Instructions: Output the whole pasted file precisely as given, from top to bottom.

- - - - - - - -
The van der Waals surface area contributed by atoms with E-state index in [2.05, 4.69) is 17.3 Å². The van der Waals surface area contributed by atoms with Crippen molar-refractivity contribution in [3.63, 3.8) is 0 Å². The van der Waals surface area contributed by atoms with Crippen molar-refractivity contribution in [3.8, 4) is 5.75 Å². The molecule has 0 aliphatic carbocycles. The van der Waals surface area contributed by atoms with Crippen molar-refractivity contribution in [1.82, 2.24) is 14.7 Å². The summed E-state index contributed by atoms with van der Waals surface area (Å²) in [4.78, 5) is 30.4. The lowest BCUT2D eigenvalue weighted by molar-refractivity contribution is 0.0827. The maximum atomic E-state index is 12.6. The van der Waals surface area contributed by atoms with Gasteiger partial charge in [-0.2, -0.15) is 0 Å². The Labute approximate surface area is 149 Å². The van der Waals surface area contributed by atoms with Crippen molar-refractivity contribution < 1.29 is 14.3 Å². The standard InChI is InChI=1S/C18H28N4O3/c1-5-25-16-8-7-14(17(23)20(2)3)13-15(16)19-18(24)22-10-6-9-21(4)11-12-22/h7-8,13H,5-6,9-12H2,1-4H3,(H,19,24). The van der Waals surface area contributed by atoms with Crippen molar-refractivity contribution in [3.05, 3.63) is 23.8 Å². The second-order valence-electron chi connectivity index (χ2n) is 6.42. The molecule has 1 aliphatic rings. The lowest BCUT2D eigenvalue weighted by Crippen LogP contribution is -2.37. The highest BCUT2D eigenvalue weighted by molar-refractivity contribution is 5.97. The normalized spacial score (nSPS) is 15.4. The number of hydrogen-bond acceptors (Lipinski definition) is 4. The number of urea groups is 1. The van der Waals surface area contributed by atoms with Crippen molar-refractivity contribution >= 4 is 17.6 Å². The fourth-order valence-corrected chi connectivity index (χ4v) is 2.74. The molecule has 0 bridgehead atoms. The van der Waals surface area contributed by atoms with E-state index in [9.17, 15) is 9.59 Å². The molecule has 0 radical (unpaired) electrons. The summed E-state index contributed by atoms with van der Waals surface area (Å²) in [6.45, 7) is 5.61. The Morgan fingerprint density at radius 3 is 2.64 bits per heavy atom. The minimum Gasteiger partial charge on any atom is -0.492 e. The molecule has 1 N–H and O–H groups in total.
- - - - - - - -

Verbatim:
The van der Waals surface area contributed by atoms with E-state index in [2.05, 4.69) is 17.3 Å². The van der Waals surface area contributed by atoms with Crippen molar-refractivity contribution in [3.63, 3.8) is 0 Å². The van der Waals surface area contributed by atoms with Crippen molar-refractivity contribution in [3.8, 4) is 5.75 Å². The molecule has 0 aliphatic carbocycles. The van der Waals surface area contributed by atoms with Crippen molar-refractivity contribution in [1.82, 2.24) is 14.7 Å². The summed E-state index contributed by atoms with van der Waals surface area (Å²) in [4.78, 5) is 30.4. The lowest BCUT2D eigenvalue weighted by molar-refractivity contribution is 0.0827. The maximum atomic E-state index is 12.6. The van der Waals surface area contributed by atoms with Gasteiger partial charge in [-0.2, -0.15) is 0 Å². The Labute approximate surface area is 149 Å². The van der Waals surface area contributed by atoms with Crippen molar-refractivity contribution < 1.29 is 14.3 Å². The standard InChI is InChI=1S/C18H28N4O3/c1-5-25-16-8-7-14(17(23)20(2)3)13-15(16)19-18(24)22-10-6-9-21(4)11-12-22/h7-8,13H,5-6,9-12H2,1-4H3,(H,19,24). The van der Waals surface area contributed by atoms with Crippen molar-refractivity contribution in [3.05, 3.63) is 23.8 Å². The second-order valence-electron chi connectivity index (χ2n) is 6.42. The molecule has 1 aliphatic rings. The lowest BCUT2D eigenvalue weighted by Crippen LogP contribution is -2.37. The highest BCUT2D eigenvalue weighted by molar-refractivity contribution is 5.97. The normalized spacial score (nSPS) is 15.4. The number of hydrogen-bond acceptors (Lipinski definition) is 4. The number of urea groups is 1. The van der Waals surface area contributed by atoms with Crippen molar-refractivity contribution >= 4 is 17.6 Å². The fourth-order valence-corrected chi connectivity index (χ4v) is 2.74. The molecule has 0 bridgehead atoms. The van der Waals surface area contributed by atoms with E-state index in [9.17, 15) is 9.59 Å². The molecule has 0 radical (unpaired) electrons. The summed E-state index contributed by atoms with van der Waals surface area (Å²) in [6.45, 7) is 5.61. The Morgan fingerprint density at radius 3 is 2.64 bits per heavy atom. The minimum Gasteiger partial charge on any atom is -0.492 e. The molecule has 1 N–H and O–H groups in total.